Monday, January 31, 2011

Spontaneous Pauses: The Great Facilitators of Fresh Words and Synonyms

If the use of fresh words and synonyms is a defining trait of those who are articulate, then so are spontaneous pauses.

First, what do I mean by spontaneous pauses? Unlike “pregnant pauses,” which are planned or deliberate and inserted in a speech or conversation for effect, a spontaneous pause is, well, unplanned and usually takes a fraction of a second--just sufficient time for a speaker’s brain to put its “random access drive” into motion and pick a fresh word that will help articulate that person's thoughts.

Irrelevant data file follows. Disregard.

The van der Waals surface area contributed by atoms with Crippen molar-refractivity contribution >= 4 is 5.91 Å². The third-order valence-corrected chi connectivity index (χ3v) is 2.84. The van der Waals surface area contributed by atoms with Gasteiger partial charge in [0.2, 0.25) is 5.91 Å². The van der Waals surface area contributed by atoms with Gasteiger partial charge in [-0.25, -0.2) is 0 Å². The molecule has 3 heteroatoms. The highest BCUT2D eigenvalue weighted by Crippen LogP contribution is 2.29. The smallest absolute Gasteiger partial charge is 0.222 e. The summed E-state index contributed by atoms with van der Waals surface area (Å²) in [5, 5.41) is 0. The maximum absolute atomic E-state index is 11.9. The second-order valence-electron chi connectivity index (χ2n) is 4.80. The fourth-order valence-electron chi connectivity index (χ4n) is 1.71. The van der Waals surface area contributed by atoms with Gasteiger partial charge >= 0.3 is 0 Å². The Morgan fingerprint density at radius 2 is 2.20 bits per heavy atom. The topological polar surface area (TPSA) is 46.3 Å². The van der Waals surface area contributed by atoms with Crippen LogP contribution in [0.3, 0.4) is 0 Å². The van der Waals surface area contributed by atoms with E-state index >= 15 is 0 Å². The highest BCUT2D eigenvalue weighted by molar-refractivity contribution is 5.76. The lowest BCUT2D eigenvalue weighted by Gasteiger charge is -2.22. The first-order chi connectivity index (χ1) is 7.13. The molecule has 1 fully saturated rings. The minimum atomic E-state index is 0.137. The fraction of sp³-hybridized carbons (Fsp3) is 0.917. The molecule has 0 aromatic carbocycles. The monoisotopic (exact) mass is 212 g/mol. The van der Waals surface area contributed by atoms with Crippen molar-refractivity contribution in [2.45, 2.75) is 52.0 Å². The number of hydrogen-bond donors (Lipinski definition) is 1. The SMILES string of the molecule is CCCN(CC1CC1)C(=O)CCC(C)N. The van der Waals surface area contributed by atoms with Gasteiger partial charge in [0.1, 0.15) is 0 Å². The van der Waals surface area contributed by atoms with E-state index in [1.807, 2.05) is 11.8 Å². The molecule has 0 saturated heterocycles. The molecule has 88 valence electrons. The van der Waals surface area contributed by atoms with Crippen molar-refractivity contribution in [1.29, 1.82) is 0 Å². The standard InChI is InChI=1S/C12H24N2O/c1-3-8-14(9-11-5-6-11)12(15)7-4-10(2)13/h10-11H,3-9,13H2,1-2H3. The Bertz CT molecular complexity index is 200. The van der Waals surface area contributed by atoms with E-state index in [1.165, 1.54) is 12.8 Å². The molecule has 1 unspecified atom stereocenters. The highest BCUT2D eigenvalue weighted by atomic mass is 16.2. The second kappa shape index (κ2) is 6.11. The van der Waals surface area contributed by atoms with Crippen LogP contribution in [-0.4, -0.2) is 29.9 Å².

The video clip below is a perfect example of a spontaneous pause in action. After uttering the words “if one is living on social security alone, one’s got pretty,” the speaker--Nicholas Eberstadt--pauses for a split second as his brain seeks out a fresh and strong word that will help capture the essence of his message, and out comes “penurious” from his lips. Sure, there was a good chance that instead of penurious, Mr. Eberstadt might have come up with some other word that too would have given force to his argument.

Bottom line: If you can make the use of spontaneous pauses automatic when you are speaking with passion or trying to emphasize something--as I have learned to do over the years, fresh words and synonyms will become second nature to you.

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